Cincinnati hip hop artist Dayo Gold is gearing up to release his 10-track album, EPSM – Essential Postive Soul Music. The Lima, Ohio rapper first hit the Cincinnati music scene in 2016 and has spent the last two years perfecting his craft. Currently being mixed by Devin Burgess, EPSM will follow his 2018 project, The Love EP, as well as several singles he’s dropped this year. Coming sooner will be a single (and perhaps a visual) called “Ohio Livin.” The talented MC first caught Audiofemme’s attention when he performed at Urban Artifact, rapping to an enthusiastic crowd that screamed back his notorious catchphrase: “Ask Ya Dad!” Here, Dayo Gold lets us in on some R&B-inspired details on his upcoming album, discusses the effect of Nipsey Hussle’s recent and tragic passing and its connection to his forthcoming single “Ohio Livin,” and explains where his name and famed catchphrase originally comes from.
AF: What are you working on currently?
DG: I’m in the works of a project right now! It’s called EPSM – that stands for Essential Positive Soul Music. I ended up making seven tracks. I made them in probably about a week, honestly. We just let it sit for a little minute, for probably two months, trying to find somebody to mix it. It didn’t quite go as planned and from that I ended up making three more songs. So I ended up making it ten tracks.
AF: Do you have a release date set?
DG: This summer for sure.
AF: That title, EPSM, does it hint at any R&B or soul influences?
DG: It kind of hints at a couple of R&B things. I think the most it does is the samples. We’ve got a “Let It Burn” sample in there, and that’s from Usher, we’ve got a Beyoncé sample from “Me, Myself and I,” that’s in there. We’ve got a Keith Sweat sample in there. It’s just a lot of that soul essence. I think what really made it soulful was we got into that bag of songs that really brought it out, we kind of touched into that 2000s era of R&B.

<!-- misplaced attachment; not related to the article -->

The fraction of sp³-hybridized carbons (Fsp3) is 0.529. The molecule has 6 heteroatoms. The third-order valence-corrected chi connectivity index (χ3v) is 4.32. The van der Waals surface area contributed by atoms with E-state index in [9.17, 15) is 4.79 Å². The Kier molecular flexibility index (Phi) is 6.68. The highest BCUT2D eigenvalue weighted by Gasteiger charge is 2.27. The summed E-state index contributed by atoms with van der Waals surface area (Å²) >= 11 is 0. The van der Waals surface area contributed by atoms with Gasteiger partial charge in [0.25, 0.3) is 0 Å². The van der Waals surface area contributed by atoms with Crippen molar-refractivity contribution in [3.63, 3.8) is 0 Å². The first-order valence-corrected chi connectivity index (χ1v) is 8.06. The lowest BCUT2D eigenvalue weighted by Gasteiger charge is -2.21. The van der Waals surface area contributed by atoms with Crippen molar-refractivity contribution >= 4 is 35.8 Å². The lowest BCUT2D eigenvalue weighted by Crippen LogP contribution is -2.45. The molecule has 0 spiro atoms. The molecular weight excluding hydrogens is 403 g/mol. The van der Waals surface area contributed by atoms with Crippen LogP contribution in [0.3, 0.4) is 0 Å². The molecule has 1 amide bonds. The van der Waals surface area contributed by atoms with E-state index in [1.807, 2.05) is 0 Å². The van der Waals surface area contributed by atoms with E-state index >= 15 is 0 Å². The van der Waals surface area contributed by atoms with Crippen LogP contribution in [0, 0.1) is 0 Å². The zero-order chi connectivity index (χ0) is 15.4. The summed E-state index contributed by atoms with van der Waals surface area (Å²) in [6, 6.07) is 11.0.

AF: Anything coming out before the summer?
DG: I’m thinking of dropping a single within the next two weeks. It’s a song I’ve been performing, “Ohio Livin.” I just think, with this Nipsey thing transpired, this song puts me back to a place where I felt the same way. I had a relative, he was killed the same way as Nip. This whole Nipsey thing transpiring made me think back to that time and I made “Ohio Livin” around that time, so once I played it back it brought back all those emotions again. So I was like, you know what, I think this is something that the world needs to hear. I’m definitely looking forward to that release.
AF: What other artists influence your music?
DG: I’m influenced by a lot of artists. Of course Nip, J. Cole, Joey Bada$$, Jadakiss, JAY-Z, Rick Ross. I’m kind of all over the place—I love street music and I love stuff that actually talks to the soul. That’s what I think this whole EPSM encompasses, like not only is it giving you messages for your soul but it just has an all-around good vibe to it that I think anybody would like, from the streets to the book-smarts.
AF: Your name – Dayo Gold. How’d you come up with that? And what about the catchphrase, ‘Ask Ya Dad,’ that the audience yells back to you at shows?
DG: At first, it was Golden Child. When I came around to trying to copyright it I saw that a lot of people already had it covered. So I knew I had to get a little more creative. I was taking a lot of African Studies classes back then and I was looking up on this site different African names and their meanings and I came across “Dayo.” When I read the definition it said, “joy arrives.” That’s the exact feeling I have about music and the exact feeling I want to have about life in general. If I’m not in a joyous state, if I’m not around people who are making me happy or enjoying my company or I’m not enjoying theirs, then I don’t want to be around them. I just thought that was a good life lesson to learn from that word alone and I wanted to embody it. I still wanted to keep Gold in there somewhere, so I got Dayo Gold.
The ‘Ask Ya Dad,’ that came from—I’m from Lima, Ohio. That’s a very small city. Our dads really knew what was going on in the city. My dad owns a barbershop down there so it’s a lot of barbershop talk, ‘he say, she say’ type shit. So if you wanted to know what was going on, you had to ask your dad. So we ended up making that a confirmation, like if your dad knows it then everybody knows it. Not only did it get to that, I started using it myself because I want to teach people through my music as well. Not only do I want to entertain and have fun with it but I want people to learn something.
AF: What do you think of the Cincinnati music scene right now?
DG: I came as a college student around 2013. Probably around 2016 is when I saw the Cincinnati music scene. I’ve always been the type of person to talk to anybody so when I got to doing my shows and stuff I was feeling a lot of love. I think the city is vibing right now, it’s kind of breaking out as we speak. Right now I think Cincinnati is on its way up.